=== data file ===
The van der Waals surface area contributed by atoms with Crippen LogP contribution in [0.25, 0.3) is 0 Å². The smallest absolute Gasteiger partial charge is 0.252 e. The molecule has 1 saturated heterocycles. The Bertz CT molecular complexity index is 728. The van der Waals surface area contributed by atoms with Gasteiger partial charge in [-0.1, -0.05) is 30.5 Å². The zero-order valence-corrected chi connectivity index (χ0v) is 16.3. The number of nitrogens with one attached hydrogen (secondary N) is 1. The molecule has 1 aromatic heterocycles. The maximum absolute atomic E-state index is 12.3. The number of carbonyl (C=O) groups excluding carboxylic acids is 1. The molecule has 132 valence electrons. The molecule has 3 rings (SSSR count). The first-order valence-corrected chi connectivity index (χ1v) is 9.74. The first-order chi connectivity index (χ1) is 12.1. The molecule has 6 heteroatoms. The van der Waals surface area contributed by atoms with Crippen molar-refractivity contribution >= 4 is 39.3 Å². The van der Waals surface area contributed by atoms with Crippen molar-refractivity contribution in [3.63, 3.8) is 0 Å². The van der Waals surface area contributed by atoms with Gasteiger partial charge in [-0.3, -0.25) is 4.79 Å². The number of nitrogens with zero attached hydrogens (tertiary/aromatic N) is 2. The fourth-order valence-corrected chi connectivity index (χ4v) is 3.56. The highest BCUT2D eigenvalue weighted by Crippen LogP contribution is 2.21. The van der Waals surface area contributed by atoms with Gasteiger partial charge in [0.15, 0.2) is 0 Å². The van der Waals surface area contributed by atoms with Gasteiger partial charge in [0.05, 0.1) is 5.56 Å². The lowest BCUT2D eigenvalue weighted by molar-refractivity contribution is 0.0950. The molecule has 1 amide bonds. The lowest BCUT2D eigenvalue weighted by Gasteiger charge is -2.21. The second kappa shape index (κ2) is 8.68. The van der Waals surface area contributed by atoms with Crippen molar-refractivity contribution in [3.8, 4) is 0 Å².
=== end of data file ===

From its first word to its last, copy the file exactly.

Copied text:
The van der Waals surface area contributed by atoms with Crippen LogP contribution in [0.25, 0.3) is 0 Å². The smallest absolute Gasteiger partial charge is 0.252 e. The molecule has 1 saturated heterocycles. The Bertz CT molecular complexity index is 728. The van der Waals surface area contributed by atoms with Gasteiger partial charge in [-0.1, -0.05) is 30.5 Å². The zero-order valence-corrected chi connectivity index (χ0v) is 16.3. The number of nitrogens with one attached hydrogen (secondary N) is 1. The molecule has 1 aromatic heterocycles. The maximum absolute atomic E-state index is 12.3. The number of carbonyl (C=O) groups excluding carboxylic acids is 1. The molecule has 132 valence electrons. The molecule has 3 rings (SSSR count). The first-order valence-corrected chi connectivity index (χ1v) is 9.74. The first-order chi connectivity index (χ1) is 12.1. The molecule has 6 heteroatoms. The van der Waals surface area contributed by atoms with Crippen molar-refractivity contribution >= 4 is 39.3 Å². The van der Waals surface area contributed by atoms with Crippen molar-refractivity contribution in [3.63, 3.8) is 0 Å². The van der Waals surface area contributed by atoms with Gasteiger partial charge in [-0.3, -0.25) is 4.79 Å². The number of nitrogens with zero attached hydrogens (tertiary/aromatic N) is 2. The fourth-order valence-corrected chi connectivity index (χ4v) is 3.56. The highest BCUT2D eigenvalue weighted by Crippen LogP contribution is 2.21. The van der Waals surface area contributed by atoms with Gasteiger partial charge in [0.15, 0.2) is 0 Å². The van der Waals surface area contributed by atoms with Gasteiger partial charge in [0.05, 0.1) is 5.56 Å². The lowest BCUT2D eigenvalue weighted by molar-refractivity contribution is 0.0950. The molecule has 1 amide bonds. The lowest BCUT2D eigenvalue weighted by Gasteiger charge is -2.21. The second kappa shape index (κ2) is 8.68. The van der Waals surface area contributed by atoms with Crippen molar-refractivity contribution in [3.8, 4) is 0 Å².